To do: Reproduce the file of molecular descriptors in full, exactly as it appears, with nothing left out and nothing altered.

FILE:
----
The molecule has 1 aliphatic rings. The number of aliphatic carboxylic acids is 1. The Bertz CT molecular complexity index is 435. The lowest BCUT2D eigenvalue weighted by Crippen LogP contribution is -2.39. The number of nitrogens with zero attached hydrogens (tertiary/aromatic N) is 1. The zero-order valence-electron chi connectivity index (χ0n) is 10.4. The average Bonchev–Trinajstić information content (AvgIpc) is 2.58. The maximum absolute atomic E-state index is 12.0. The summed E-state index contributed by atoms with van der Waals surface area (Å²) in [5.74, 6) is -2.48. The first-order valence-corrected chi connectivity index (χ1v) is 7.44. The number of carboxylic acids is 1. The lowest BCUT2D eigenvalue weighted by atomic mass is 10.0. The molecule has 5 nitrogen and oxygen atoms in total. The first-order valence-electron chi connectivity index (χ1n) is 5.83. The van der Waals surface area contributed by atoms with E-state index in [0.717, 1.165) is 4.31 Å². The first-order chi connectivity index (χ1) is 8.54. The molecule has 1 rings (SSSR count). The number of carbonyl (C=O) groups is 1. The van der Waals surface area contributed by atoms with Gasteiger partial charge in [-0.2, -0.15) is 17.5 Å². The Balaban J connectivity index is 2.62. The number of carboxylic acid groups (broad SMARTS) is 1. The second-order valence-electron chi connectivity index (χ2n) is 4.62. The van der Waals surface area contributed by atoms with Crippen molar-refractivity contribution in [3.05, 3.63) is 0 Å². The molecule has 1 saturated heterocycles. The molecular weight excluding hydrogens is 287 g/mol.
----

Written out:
The molecule has 1 aliphatic rings. The number of aliphatic carboxylic acids is 1. The Bertz CT molecular complexity index is 435. The lowest BCUT2D eigenvalue weighted by Crippen LogP contribution is -2.39. The number of nitrogens with zero attached hydrogens (tertiary/aromatic N) is 1. The zero-order valence-electron chi connectivity index (χ0n) is 10.4. The average Bonchev–Trinajstić information content (AvgIpc) is 2.58. The maximum absolute atomic E-state index is 12.0. The summed E-state index contributed by atoms with van der Waals surface area (Å²) in [5.74, 6) is -2.48. The first-order valence-corrected chi connectivity index (χ1v) is 7.44. The number of carboxylic acids is 1. The lowest BCUT2D eigenvalue weighted by atomic mass is 10.0. The molecule has 5 nitrogen and oxygen atoms in total. The first-order valence-electron chi connectivity index (χ1n) is 5.83. The van der Waals surface area contributed by atoms with E-state index in [0.717, 1.165) is 4.31 Å². The first-order chi connectivity index (χ1) is 8.54. The molecule has 1 rings (SSSR count). The number of carbonyl (C=O) groups is 1. The van der Waals surface area contributed by atoms with Gasteiger partial charge in [-0.2, -0.15) is 17.5 Å². The Balaban J connectivity index is 2.62. The number of carboxylic acid groups (broad SMARTS) is 1. The second-order valence-electron chi connectivity index (χ2n) is 4.62. The van der Waals surface area contributed by atoms with Crippen molar-refractivity contribution in [3.05, 3.63) is 0 Å². The molecule has 1 saturated heterocycles. The molecular weight excluding hydrogens is 287 g/mol.